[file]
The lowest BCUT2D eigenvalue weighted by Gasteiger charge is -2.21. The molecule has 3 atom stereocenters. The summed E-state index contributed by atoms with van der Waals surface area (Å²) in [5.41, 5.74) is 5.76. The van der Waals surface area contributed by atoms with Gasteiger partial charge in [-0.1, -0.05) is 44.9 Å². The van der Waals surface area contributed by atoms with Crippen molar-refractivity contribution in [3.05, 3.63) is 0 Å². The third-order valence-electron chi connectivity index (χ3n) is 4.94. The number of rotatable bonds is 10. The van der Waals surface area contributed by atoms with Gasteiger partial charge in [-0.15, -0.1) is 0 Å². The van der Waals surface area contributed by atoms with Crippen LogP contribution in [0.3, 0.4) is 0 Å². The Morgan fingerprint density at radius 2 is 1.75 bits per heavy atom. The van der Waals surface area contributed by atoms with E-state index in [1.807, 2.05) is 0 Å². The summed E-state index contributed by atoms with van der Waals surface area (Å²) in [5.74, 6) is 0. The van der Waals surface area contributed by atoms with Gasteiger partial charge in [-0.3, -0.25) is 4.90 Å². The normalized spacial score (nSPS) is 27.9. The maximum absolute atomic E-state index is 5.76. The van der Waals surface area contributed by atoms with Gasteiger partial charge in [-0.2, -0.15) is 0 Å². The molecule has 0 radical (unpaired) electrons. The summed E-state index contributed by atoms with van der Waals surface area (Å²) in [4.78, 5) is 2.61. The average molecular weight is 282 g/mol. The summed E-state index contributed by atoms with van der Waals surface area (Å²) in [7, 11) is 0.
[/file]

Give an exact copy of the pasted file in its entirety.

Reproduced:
The lowest BCUT2D eigenvalue weighted by Gasteiger charge is -2.21. The molecule has 3 atom stereocenters. The summed E-state index contributed by atoms with van der Waals surface area (Å²) in [5.41, 5.74) is 5.76. The van der Waals surface area contributed by atoms with Gasteiger partial charge in [-0.1, -0.05) is 44.9 Å². The van der Waals surface area contributed by atoms with Crippen molar-refractivity contribution in [3.05, 3.63) is 0 Å². The third-order valence-electron chi connectivity index (χ3n) is 4.94. The number of rotatable bonds is 10. The van der Waals surface area contributed by atoms with Gasteiger partial charge in [-0.15, -0.1) is 0 Å². The van der Waals surface area contributed by atoms with Crippen LogP contribution in [0.3, 0.4) is 0 Å². The Morgan fingerprint density at radius 2 is 1.75 bits per heavy atom. The van der Waals surface area contributed by atoms with E-state index in [1.807, 2.05) is 0 Å². The summed E-state index contributed by atoms with van der Waals surface area (Å²) in [5.74, 6) is 0. The van der Waals surface area contributed by atoms with Gasteiger partial charge in [-0.3, -0.25) is 4.90 Å². The normalized spacial score (nSPS) is 27.9. The maximum absolute atomic E-state index is 5.76. The van der Waals surface area contributed by atoms with Gasteiger partial charge in [-0.2, -0.15) is 0 Å². The molecule has 0 radical (unpaired) electrons. The summed E-state index contributed by atoms with van der Waals surface area (Å²) in [4.78, 5) is 2.61. The average molecular weight is 282 g/mol. The summed E-state index contributed by atoms with van der Waals surface area (Å²) in [7, 11) is 0.